I'm just throwing out another perspective. I do not tolerate inappropriate reprimands to my horses. I fired a farrier because of it. I DO NOT tolerate my horses being rude, I expect them to get reprimanded appropriately if they misbehave, assuming they KNOW what the appropriate behavior that is expected.

    On a side, years ago, a gelding I bred and showed was an ass with other people reprimanding him. This was in the in-hand at the time. If he got a shoulder slap for being naughty be anyone else but me, all hell broke loose. In retrospect, he WAS spoiled in some ways. My trainer used to joke with me he was "women broke". =) He grew out of it, I stopped babying him so much after a blow out at Warrenton between the braider, groom and handler. He grew up to be a solid citizen but man, he is still "famous" in our area for being a douche in his younger years.

    Is there another nonaffiliated trainer you can take her to to have her evaluated, a training session, have a different trainer ride her?

    I am just throwing out some things that pop into my head. I hope you and your mare find a satisfactory solution.
    Come to the dark side, we have cookies


    8 members found this post helpful.

  15. #15
    Join Date
    Jun. 24, 2006
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    1,915

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    Listen. I had a similar situation in college and it took me a long time to undo that. Horses shake their heads, nothing IMO requiring a physical correction. Sounds like she was already pissed and picking fights.

    As far as the riding around on a very short rein to make her submit? So stupid and again picking fights. Collection shouldn't be a punishment. That alone... get our. I think she will ruin your horse, not only is the mare already acting out for her she adds kerosene to fires. Yes I will keep a shorter rein if I don't trust the horse/need more control, but it is never punishment.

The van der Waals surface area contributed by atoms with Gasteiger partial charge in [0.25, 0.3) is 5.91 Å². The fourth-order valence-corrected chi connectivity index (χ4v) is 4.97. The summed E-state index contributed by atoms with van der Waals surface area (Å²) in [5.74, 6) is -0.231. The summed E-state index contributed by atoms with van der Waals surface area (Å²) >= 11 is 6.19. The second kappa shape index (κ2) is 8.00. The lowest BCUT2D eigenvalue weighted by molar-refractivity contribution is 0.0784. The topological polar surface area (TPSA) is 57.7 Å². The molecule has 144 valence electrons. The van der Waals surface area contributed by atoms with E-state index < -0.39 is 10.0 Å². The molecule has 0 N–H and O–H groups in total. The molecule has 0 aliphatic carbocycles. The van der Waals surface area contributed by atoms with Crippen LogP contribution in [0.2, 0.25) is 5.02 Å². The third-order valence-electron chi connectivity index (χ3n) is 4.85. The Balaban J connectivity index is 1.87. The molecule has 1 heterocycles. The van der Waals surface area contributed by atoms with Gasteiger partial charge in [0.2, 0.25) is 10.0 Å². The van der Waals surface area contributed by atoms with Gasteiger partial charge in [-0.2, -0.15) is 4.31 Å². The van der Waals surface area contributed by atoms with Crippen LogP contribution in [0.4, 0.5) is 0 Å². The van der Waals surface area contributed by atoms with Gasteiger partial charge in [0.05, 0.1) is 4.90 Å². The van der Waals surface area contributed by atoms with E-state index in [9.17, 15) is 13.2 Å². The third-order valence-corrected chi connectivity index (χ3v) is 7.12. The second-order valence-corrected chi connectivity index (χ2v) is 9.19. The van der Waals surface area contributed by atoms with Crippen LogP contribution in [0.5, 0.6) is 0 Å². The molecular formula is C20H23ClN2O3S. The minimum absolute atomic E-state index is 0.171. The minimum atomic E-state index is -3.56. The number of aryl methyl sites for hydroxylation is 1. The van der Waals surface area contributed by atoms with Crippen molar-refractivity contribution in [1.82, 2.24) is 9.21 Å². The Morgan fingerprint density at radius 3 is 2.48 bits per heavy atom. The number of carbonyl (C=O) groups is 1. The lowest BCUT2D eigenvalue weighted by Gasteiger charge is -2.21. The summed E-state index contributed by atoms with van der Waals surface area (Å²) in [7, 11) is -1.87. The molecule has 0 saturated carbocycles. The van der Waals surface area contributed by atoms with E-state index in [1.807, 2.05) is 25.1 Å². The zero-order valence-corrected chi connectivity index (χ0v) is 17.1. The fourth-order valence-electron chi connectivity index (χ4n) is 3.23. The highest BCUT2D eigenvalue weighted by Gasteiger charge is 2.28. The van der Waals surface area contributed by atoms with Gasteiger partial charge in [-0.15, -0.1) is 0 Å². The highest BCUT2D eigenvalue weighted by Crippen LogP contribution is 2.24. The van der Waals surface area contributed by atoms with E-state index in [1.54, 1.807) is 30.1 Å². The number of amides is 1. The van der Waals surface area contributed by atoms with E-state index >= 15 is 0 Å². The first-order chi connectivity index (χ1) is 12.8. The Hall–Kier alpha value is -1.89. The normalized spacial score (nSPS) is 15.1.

5 members found this post helpful.

  16. #16
    Join Date
    Jul. 25, 2003
    Location
    Boston Area
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    Listen to your horse.

    Some trainer/horse combinations just don't work.

    Many trainers are not able to admit that.
    Equine Ink - My soapbox for equestrian writings & reviews.
    EquestrianHow2 - Operating instructions for your horse.


    8 members found this post helpful.

  17. #17
    Join Date
    Sep. 29, 2009
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    Absolutely, get another trainer. Sad, it would seem the "trainer" would know a sensitive horse and act accordingly.


    2 members found this post helpful.

  18. #18
    Join Date
    Jun. 24, 2004
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    South Park
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    Default

    Also, does your trainer use a diferrent saddle and bridle on the mare?
    A friend told me I was delusional. I almost fell off my unicorn.



  19. #19
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    Sep. 7, 2009
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    Lexington, KY
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    Get a new trainer. We leased our sensitive type out to a girl who rode like your trainer. When we pulled him back from his lease (long story), she said that every horse she rode reared. He had never reared under saddle while here. Rider error, not horse.
    "We can judge the heart of a man by his treatment of animals." ~Immanuel Kant


    2 members found this post helpful.

  20. #20
    Join Date
    Oct. 10, 2007
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    down south
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    My horses may get a p from time to time but never because they toss their head etc. It's more like they try to run me over coming out of the stall lol. But that is very very rare and it's just a pop and hey I'm here stop it. I've never hit my horse under saddle for any reason. You should have different tools to deal with things opposed to just smacking them. Even When ive been dumped in the past I've never got up and beat the horse, I just got back on.

    I'd say new trainer for sure. My horse hated 2 of my old trainers. Loves my new one. They will tell you, you just have to listen
    Horses aren't our whole life, but makes our life whole